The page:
Stormlight Archive 2: Words of Radiance - Retro Review
To celebrate the upcoming release of Brandon Sanderson's Oathbringer, book three of The Stormlight Archive, Chris reviews both of the previous books. No scores at the end, but suffice it to say that they're worth reading.
These are the words that drive Dalinar Kholin, given to him in visions from the Almighty, the closest thing Roshar has - or, rather, had - to God. They urge that the storm is coming, the Voidbringers are returning, and the end draws nearer. The only way to survive is to bring the scattered peoples of Roshar - long separated by warfare, politics and greed - together into a unified whole.
Easier said than done, right?
Where The Way of Kings gradually started the process of establishing our host of characters, Words of Radiance goes deeper in what they need to do to survive. Sometimes, they may not like the answers they find.
Freed from slavery and now a leading guardsman in the Alethi army, Kaladin struggles with how to survive his new Stormlight-based powers whilst reconciling both his new station as Dalinar's bodyguard, and his rejection of the lighteyed hierocracy it's tied to. Escaping from a deadly assassination attempt, Shallan tries - literally and figuratively - to survive the natural and political wilds of a world she's still discovering. Armed with horrifying new information regarding the state of the world, Dalinar is tasked with keeping more than just his own army alive on the Shattered Plains. And nearby in the realm of the Parshendi, who reel from crushing defeats handed to them by the Alethi, a Shardbearer named Eshonai attempts a drastic plan which will either ensure her people's survival or earn them a swift descent into extinction.
Given where all our characters start, I'd almost be tempted to suggest that someone could start their experience with Words. What backstory we vitally need - save for the long unpacking of some of Kaladin's details that Kings dealt with - is handed to readers, and the status quo is almost completely changed from the one we got used to in the first book. No longer do we have to go through many chapters of Shallan struggling to convince Jasnah to take her on as a ward, or Kaladin once again suffering humiliation and subjugation at the hands of his captors.
But having Kings behind us makes many of Words' peak moments that much more powerful. The book doesn't just encapsulate the "epic" fantasy feel that the genre shoots for, but goes for deep as well. Each of our protagonists, and no small number of the supporting cast, go through remarkable journeys even while the world collapses around their ears. It’s not just that they achieve great victories or suffer horrific defeats; it’s that they do so while being well-rounded, captivating characters with a wealth of backstory and realistic shading. Even bit-part characters who appear for only a chapter or two – as well as those in the superlative Interludes between sections, where the world of Roshar is further expanded – get moments on par with the leads, thanks to Sanderson’s talent for sketching these folks so well.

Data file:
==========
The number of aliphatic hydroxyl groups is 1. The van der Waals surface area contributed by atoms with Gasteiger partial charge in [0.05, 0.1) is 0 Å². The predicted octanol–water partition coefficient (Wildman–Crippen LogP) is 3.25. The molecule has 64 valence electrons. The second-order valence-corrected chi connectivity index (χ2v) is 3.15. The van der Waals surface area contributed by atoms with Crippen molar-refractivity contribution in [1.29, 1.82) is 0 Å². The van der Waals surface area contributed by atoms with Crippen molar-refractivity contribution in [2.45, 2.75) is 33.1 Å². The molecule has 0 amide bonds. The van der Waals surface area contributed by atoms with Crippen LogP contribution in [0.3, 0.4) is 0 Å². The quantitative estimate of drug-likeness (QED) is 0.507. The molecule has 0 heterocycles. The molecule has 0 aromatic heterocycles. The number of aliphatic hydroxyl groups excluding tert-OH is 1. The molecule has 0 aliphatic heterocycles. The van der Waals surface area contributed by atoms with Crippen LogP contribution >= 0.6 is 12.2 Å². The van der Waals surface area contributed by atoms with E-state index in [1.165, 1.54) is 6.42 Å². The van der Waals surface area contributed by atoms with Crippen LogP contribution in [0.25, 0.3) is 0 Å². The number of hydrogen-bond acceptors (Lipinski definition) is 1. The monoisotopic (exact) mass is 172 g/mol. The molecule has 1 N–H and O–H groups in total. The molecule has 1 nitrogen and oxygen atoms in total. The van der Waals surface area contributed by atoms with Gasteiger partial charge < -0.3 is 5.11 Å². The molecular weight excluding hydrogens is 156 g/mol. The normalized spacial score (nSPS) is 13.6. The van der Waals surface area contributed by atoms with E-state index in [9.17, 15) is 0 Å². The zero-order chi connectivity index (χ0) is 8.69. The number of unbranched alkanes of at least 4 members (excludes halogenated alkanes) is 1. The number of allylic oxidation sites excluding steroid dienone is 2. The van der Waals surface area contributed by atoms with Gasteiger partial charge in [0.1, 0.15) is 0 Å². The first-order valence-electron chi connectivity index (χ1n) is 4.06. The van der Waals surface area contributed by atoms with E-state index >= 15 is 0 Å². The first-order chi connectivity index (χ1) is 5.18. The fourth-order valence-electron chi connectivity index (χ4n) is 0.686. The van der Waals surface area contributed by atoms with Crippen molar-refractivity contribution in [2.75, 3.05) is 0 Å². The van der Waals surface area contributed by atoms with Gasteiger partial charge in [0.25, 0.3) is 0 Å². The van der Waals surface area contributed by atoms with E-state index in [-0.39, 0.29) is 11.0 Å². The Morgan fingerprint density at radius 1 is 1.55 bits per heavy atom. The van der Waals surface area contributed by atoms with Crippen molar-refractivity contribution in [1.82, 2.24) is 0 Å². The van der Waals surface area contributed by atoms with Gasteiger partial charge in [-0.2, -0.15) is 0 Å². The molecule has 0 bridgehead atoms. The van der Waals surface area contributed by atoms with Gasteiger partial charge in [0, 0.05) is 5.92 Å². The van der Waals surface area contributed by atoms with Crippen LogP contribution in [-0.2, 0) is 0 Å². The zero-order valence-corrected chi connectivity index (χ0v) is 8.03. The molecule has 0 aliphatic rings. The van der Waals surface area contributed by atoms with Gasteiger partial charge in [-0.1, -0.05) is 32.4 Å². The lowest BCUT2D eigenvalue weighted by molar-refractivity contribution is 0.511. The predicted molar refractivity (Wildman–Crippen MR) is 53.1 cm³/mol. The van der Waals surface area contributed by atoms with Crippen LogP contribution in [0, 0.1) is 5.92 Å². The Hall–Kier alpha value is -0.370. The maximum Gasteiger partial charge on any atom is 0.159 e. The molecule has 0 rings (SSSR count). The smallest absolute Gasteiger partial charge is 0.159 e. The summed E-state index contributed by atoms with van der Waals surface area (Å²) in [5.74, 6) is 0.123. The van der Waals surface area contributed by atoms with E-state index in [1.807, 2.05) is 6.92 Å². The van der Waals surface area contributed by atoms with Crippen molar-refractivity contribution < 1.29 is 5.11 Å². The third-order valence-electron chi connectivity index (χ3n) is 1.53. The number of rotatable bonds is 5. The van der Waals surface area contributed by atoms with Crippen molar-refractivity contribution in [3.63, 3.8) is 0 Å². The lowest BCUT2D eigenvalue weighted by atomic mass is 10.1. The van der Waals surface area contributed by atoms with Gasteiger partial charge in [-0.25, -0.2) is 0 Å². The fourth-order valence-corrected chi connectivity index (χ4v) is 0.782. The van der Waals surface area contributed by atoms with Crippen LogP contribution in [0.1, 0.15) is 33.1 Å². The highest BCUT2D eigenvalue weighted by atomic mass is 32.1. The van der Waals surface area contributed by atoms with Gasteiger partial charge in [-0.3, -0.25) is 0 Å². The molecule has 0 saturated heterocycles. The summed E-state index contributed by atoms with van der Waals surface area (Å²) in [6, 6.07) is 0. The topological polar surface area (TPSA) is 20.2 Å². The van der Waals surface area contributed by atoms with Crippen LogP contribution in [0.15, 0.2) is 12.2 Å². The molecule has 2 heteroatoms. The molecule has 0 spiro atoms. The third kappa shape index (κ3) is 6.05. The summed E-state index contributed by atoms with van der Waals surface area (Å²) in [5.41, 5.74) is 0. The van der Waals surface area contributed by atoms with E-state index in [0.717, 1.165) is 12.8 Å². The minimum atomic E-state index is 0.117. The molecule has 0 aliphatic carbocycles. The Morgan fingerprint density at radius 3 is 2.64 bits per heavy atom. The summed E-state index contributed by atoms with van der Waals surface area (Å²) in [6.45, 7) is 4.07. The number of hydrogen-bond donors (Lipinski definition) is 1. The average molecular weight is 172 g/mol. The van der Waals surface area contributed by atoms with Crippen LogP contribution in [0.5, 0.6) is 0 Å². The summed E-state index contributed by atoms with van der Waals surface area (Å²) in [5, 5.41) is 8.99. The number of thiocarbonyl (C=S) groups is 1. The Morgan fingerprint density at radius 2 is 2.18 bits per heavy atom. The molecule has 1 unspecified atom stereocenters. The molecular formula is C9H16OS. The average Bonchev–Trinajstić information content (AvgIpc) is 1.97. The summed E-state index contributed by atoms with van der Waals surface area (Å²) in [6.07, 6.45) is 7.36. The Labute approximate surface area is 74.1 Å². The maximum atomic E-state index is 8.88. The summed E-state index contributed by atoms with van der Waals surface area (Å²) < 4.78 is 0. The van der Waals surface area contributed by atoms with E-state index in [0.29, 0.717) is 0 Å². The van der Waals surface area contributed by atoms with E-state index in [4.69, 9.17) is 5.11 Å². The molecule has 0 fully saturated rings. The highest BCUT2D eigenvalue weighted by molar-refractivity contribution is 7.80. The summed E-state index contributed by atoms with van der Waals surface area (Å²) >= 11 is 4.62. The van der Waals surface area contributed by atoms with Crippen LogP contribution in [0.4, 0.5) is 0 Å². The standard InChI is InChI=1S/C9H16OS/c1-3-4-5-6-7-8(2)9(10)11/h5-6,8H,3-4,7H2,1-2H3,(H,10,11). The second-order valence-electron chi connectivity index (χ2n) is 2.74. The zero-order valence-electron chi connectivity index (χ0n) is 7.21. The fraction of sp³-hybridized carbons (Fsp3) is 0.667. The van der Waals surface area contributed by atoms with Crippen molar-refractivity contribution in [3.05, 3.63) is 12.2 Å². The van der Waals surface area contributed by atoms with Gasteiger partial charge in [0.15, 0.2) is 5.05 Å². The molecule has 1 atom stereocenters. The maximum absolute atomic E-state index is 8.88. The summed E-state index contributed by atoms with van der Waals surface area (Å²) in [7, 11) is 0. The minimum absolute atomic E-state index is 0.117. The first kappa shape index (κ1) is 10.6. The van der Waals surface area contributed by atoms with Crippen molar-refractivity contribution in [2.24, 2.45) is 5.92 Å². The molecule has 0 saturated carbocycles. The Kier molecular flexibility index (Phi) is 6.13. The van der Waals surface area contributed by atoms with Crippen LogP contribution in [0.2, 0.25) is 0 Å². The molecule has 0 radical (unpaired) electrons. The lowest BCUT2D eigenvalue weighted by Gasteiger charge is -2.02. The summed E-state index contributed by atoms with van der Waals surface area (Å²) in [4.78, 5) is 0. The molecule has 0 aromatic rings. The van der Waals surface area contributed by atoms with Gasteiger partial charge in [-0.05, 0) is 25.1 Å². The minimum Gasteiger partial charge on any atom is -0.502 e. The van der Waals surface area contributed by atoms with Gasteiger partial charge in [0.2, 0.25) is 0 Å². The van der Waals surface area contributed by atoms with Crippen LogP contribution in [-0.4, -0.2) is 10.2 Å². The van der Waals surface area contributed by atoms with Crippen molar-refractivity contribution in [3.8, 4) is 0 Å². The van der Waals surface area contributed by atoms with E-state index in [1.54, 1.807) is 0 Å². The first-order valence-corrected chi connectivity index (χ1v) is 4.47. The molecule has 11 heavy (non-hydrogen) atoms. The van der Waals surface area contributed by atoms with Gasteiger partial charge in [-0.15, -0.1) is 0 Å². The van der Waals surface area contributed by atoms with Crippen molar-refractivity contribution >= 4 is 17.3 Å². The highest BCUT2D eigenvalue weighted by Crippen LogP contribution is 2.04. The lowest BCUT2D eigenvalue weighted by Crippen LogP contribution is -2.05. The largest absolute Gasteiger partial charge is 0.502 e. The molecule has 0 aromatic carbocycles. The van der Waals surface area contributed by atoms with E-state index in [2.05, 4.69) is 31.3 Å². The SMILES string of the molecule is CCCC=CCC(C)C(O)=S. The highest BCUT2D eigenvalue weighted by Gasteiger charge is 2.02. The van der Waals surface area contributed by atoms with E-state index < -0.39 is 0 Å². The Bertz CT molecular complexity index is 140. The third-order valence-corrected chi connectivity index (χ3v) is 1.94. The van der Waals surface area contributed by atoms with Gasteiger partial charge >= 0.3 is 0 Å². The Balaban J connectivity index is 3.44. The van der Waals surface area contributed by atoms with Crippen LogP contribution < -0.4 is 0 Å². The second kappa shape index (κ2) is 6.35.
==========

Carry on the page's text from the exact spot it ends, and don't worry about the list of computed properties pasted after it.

The plot itself is still top notch, and on a re-read I’ve now noticed just how propulsive it is. In relation to the gradual unfurling of Kings, the main narrative thrust of Words hits the ground running and rarely lets up all the way to the end. Even when the book lowers its pace – with the nadir being an extended sequence of two characters trapped in a chasm together – the tension’s still ratcheted high through rampant foreshadowing and the assumption that a huge plot twist is probably nearby (an assumption which is usually correct). This is the rare kind of doorstopper where the meditative bits – which, in almost any other book, might be considered boring – have a habit of making you ask, “Ok, so now that we’re calming down, what’s the next apocalyptic twist we’ll be due for in a few pages’ time?”
That same narrative energy can also be a bit tiring. As much as Words wants to grab you by the lapels and not let go until it’s finished, some may want breaks here and there to digest. (I certainly did.) The book serves its characters and plot well with connective tissue and developmental scenes, but given the sheer number of revelations and upsets of the status quo, it can sometimes be a bit intense. That’s really not a kind of wholly negative criticism, mind – “This book is so good it’ll make you want to take breaks because of how good it is” – but something to be aware of. By the time of Words’ climax, which manages to outdo the triumphal crescendo of Kings, you may need a lie down.
For long-time readers of this site, it should be obvious that I love Brandon Sanderson’s work. I’ve heaped praise on his other work before, and I’ve never read a story of his that I haven’t liked; even his slightly less successful works are still head and shoulders above most of the competition. So consider the gravity of my claim when I say that Words of Radiance is, without question, my favourite Sanderson book. There might be a way Oathbringer could knock it off that top spot – at time of writing, I’m about 2/3 of the way through and have some very positive thoughts about it – but for right now, I can safely say this is the peak of Sanderson’s work thus far. The characters are deep and engaging, within a meticulously-cultivated and mercilessly-thrilling plot, taking place in one of the finest fictional worlds ever made for the genre.
It is, without a doubt, a breathtaking housebrick of a book.
Words of Radiance is available in bookstores now in two paperbacks - Parts One and Two.
Oathbringer is due for Australian release on November 14th.